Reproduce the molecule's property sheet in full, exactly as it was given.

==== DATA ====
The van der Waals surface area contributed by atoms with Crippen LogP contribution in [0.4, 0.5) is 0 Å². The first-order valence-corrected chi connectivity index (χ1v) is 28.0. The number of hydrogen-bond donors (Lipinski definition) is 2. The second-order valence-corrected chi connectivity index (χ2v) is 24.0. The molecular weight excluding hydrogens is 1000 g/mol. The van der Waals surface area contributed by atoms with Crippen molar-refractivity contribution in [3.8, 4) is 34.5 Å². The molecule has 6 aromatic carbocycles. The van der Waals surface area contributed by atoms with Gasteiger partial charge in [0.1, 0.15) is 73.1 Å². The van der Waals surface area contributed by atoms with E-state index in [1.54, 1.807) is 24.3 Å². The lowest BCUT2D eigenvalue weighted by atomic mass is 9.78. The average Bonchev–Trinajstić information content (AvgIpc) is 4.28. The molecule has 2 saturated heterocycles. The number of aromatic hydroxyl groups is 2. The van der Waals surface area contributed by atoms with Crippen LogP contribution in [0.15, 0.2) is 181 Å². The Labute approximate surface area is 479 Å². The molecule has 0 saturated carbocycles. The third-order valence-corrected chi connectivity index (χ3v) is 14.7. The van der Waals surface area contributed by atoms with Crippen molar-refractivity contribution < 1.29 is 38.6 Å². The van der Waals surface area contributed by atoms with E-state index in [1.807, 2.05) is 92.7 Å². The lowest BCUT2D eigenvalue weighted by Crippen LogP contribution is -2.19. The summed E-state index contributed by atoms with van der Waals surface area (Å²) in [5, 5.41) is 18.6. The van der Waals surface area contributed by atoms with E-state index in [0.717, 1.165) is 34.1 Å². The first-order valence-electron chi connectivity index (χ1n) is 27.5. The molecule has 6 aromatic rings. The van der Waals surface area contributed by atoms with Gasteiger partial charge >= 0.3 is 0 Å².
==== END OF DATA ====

The van der Waals surface area contributed by atoms with Crippen LogP contribution in [0.4, 0.5) is 0 Å². The first-order valence-corrected chi connectivity index (χ1v) is 28.0. The number of hydrogen-bond donors (Lipinski definition) is 2. The second-order valence-corrected chi connectivity index (χ2v) is 24.0. The molecular weight excluding hydrogens is 1000 g/mol. The van der Waals surface area contributed by atoms with Crippen molar-refractivity contribution in [3.8, 4) is 34.5 Å². The molecule has 6 aromatic carbocycles. The van der Waals surface area contributed by atoms with Gasteiger partial charge in [0.1, 0.15) is 73.1 Å². The van der Waals surface area contributed by atoms with E-state index in [1.54, 1.807) is 24.3 Å². The lowest BCUT2D eigenvalue weighted by atomic mass is 9.78. The average Bonchev–Trinajstić information content (AvgIpc) is 4.28. The molecule has 2 saturated heterocycles. The number of aromatic hydroxyl groups is 2. The van der Waals surface area contributed by atoms with Crippen LogP contribution in [0.15, 0.2) is 181 Å². The Labute approximate surface area is 479 Å². The molecule has 0 saturated carbocycles. The third-order valence-corrected chi connectivity index (χ3v) is 14.7. The van der Waals surface area contributed by atoms with Crippen molar-refractivity contribution < 1.29 is 38.6 Å². The van der Waals surface area contributed by atoms with E-state index in [1.807, 2.05) is 92.7 Å². The lowest BCUT2D eigenvalue weighted by Crippen LogP contribution is -2.19. The summed E-state index contributed by atoms with van der Waals surface area (Å²) in [5, 5.41) is 18.6. The van der Waals surface area contributed by atoms with E-state index in [0.717, 1.165) is 34.1 Å². The first-order valence-electron chi connectivity index (χ1n) is 27.5. The molecule has 6 aromatic rings. The van der Waals surface area contributed by atoms with Gasteiger partial charge >= 0.3 is 0 Å².